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Please use this identifier to cite or link to this item: http://hdl.handle.net/1860/2897

Title: Gender, suggestibility, and self-reported likelihood of false confessions
Authors: Mesiarik, Constance M.
Keywords: Clinical psychology;False Confessions;Juvenile delinquency -- Psychological aspects
Issue Date: 23-Oct-2008
Abstract: Confessions are readily admissible in court and are extremely powerful in convicting a defendant. A large body of research has focused on the role of suggestibility during the interrogation process and on the relationship between suggestibility and false confessions. However, little research exists on the relationship between gender and suggestibility. Nevertheless, research has revealed that girls in the juvenile justice system display more mental health symptoms than do boys, and research with adults has suggested a relationship between suggestibility and mental illness. The current study examined the relationships between gender, IQ, mental health symptoms, suggestibility, and self-reported likelihood of offering false confessions. The study hypothesized that girls would be more likely than boys to say that they would falsely confession during hypothetical interrogation scenarios. Furthermore, this study hypothesized that suggestibility would mediate the relationships between: (1) gender and self-reported likelihood of offering false confessions; (2) mental health symptoms and self-reported likelihood of offering false confessions; and (3) IQ and self-reported likelihood of offering false confessions. Finally, this study hypothesized that mental health symptoms and IQ would each mediate the relationships between gender and suggestibility and between gender and false confessions. Although results indicated that girls were more likely to report that they would falsely confess, the hypotheses examining mediating variables were unsupported.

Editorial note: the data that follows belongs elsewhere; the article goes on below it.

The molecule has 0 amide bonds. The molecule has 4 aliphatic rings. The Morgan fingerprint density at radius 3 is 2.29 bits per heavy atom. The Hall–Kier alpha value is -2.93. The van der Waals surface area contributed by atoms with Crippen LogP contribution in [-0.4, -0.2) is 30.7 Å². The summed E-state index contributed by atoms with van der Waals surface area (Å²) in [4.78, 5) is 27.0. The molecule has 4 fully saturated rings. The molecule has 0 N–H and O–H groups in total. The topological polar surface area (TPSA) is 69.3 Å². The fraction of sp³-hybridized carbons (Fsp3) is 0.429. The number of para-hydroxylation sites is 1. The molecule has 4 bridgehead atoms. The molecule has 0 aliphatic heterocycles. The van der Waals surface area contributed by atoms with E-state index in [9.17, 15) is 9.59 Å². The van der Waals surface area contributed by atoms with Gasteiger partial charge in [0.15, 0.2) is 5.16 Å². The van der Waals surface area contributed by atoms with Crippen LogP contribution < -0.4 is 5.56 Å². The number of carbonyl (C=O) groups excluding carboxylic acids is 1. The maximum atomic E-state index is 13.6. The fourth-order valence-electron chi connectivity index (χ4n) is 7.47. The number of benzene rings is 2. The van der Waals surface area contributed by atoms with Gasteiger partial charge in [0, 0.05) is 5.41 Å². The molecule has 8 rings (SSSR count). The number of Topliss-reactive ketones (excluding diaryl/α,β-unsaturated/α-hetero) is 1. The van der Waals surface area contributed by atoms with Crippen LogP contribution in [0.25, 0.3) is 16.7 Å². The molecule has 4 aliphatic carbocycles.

URI: http://hdl.handle.net/1860/2897
Appears in Collections:Drexel Theses and Dissertations

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